The parliament became a matter of power. Political parties were always going to be against what the other party says, even before of studying the proposal. Just turn on the TV and look at a political commercial. They do not have proposal or new ideas. They just want you to hate the other party telling you how bad they are and addressing them was extreme ideology groups. This is call polarization. Political parties are a way of diving society. They go against dialogue and reasoning precluding any possibility of consensus or agreement. I have looked for the word democracy in the US Constitution and in the French Revolution Constitution, and I haven’t found any result at all. The closest thing I have found are a couple of quotes by John Adams, one of the founding fathers of the United States, the oldest representative governments. He said that “Democracy will soon degenerate into an anarchy” and that “Democracy never lasts long”. He wasn’t the only one, because the fourth President of the United States, James Madison, said that “Pure democracies have ever been spectacles of turbulence and contention; have ever been found incompatible with personal security or the rights of property”. If the term democracy existed and was used why wasn’t it mentioned in the US Constitution? Remember 1984 by George Orwell and what happens when we call the problem with the name of the solution. So now, does the real democracy exist? 

The real concept of democracy existed and was invented and used by Athens in 500 BC. The people in Athens were tired of kings and believed that the power should resemble on the people. They had a similar system based on representatives elected by the people. However, their power pyramid was upside down. Imagine if, instead of the representatives proposing and passing laws, the representatives proposed laws and only the people decide whether or not it was approved. The pyramid of power was actually pointing to the people. This way, the people actually had power and voice through assemblies where they gathered and represent themselves. No one could be representing them because they had an actual way of being heard. However, Athens thought that electing the representatives wasn’t a good idea because they could do things without asking the assembly. The solution was easy: not electing the representatives. Most of public servants were not elected, they were randomly selected after going through tests. This way, “representatives” could not excuse their actions with “I have been elected” because no one voted for them. The fact of having them go through tests and examinations helped the people made sure that public servants were highly prepared people, not like politicians in our current representative government. In Greek democracy, there were not political parties because people didn’t need them.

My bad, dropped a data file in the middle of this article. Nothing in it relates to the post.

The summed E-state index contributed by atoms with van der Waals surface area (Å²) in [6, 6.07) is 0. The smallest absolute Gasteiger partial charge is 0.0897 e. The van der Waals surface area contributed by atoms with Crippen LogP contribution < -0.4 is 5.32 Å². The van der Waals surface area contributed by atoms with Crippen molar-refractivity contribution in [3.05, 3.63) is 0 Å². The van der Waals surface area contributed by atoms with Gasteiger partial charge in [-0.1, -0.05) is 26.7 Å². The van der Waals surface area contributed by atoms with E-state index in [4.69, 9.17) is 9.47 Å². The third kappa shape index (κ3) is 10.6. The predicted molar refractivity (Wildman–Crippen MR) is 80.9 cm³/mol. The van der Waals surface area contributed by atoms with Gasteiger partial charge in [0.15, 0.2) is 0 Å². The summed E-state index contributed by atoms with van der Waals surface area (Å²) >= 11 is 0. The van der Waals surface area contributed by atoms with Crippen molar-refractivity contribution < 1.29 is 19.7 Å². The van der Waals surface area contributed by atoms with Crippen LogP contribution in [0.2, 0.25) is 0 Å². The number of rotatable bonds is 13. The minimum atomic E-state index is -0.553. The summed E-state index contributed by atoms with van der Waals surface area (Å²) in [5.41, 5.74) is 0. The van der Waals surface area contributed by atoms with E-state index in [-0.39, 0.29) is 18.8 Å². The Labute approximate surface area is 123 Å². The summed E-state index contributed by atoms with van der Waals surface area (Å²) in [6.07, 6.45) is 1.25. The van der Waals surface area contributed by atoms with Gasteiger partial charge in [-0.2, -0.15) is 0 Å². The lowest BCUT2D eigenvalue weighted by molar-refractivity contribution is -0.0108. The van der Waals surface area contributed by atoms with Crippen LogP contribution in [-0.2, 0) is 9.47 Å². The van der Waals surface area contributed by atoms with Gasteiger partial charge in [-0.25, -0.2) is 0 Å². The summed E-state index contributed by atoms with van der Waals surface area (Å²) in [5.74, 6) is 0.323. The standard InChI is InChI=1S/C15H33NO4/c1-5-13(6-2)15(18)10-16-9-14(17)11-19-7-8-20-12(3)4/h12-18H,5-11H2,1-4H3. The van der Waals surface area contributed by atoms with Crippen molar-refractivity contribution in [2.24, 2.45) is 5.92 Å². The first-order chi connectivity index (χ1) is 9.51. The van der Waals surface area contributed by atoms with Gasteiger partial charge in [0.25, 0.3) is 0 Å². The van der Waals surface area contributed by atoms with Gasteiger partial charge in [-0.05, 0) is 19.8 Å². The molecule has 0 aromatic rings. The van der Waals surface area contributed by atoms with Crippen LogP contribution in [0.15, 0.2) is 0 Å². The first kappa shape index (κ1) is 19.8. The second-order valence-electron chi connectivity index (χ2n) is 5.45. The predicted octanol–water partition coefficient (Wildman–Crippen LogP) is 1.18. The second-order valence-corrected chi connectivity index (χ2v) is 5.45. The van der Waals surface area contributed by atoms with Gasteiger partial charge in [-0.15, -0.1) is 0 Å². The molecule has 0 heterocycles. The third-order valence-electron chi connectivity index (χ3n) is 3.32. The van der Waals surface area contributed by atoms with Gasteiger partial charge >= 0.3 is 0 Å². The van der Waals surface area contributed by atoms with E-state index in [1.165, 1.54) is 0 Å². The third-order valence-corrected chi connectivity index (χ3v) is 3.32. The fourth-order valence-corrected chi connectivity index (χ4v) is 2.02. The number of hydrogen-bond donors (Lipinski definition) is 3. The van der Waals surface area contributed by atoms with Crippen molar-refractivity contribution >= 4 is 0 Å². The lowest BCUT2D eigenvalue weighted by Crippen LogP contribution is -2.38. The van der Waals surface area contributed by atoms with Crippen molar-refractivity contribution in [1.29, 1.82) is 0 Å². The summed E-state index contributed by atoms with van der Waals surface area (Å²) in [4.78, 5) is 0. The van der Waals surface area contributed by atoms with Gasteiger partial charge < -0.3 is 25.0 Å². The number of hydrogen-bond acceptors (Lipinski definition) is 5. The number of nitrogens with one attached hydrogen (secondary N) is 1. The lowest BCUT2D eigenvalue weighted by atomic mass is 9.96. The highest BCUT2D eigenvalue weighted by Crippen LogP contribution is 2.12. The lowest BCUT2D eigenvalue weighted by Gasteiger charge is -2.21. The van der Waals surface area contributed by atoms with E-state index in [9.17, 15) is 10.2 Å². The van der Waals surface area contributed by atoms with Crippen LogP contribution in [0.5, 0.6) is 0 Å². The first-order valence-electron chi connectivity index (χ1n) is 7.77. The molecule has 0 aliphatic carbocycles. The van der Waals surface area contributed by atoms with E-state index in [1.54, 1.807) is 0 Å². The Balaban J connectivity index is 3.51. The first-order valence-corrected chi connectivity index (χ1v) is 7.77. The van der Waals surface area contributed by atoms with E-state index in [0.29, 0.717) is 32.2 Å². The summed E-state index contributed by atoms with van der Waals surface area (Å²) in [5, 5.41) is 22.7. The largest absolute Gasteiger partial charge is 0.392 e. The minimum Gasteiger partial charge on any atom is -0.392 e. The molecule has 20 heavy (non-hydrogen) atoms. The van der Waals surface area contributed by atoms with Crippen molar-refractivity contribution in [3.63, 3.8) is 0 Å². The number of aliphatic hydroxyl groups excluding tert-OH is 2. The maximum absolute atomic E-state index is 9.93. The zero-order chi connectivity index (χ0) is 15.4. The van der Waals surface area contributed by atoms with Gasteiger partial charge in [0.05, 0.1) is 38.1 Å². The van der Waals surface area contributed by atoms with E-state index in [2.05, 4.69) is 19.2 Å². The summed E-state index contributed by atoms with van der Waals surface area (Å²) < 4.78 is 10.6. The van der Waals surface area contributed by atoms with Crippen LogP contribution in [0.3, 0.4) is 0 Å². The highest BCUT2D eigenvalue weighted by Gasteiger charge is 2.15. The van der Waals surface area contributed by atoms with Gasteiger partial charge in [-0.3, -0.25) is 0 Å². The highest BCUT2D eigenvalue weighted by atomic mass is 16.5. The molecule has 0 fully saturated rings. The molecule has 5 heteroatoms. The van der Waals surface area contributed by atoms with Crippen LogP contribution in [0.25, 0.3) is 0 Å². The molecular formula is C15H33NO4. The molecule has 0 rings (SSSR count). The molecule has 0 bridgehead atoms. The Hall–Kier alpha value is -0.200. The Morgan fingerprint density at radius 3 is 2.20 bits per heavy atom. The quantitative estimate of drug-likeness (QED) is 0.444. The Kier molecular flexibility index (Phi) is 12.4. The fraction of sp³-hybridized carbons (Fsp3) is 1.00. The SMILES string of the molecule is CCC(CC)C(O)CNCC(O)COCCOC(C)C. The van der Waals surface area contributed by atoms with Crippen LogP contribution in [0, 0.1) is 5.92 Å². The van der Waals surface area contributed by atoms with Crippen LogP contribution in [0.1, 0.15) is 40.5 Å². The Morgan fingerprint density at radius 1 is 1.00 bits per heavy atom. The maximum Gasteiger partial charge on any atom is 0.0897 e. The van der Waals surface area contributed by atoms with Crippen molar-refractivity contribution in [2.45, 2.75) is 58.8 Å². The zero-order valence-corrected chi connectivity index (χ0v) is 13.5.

They didn’t divide the people because no one had to vote for a party or for a representative. They just voted for passing or proposing laws. Assemblies were the actual conquer of the people. Is it a madness to give the power to the people? Maybe it is not. As you can see, there is a crucial piece for this system to work: participation. Real democracy only works when people participate and get involved in it. Nowadays, a lot of people do not believe or do not care about politics. I don’t blame them. Our current system doesn’t hear us. If they lived in Athens 500 BC, they would have cared because they would have seen how their decisions were constantly heard and important. Now It’s easy to understand why the people that created our governments said that democracy is the opposite to our current political system. Is totally the opposite: power in the people where they could change things, or power in the representatives where they didn’t have to listen to the people. It’s the moment to start talking about this. It’s the moment to start talking and investigating who killed democracy. It’s the moment to show people what actual democracy is.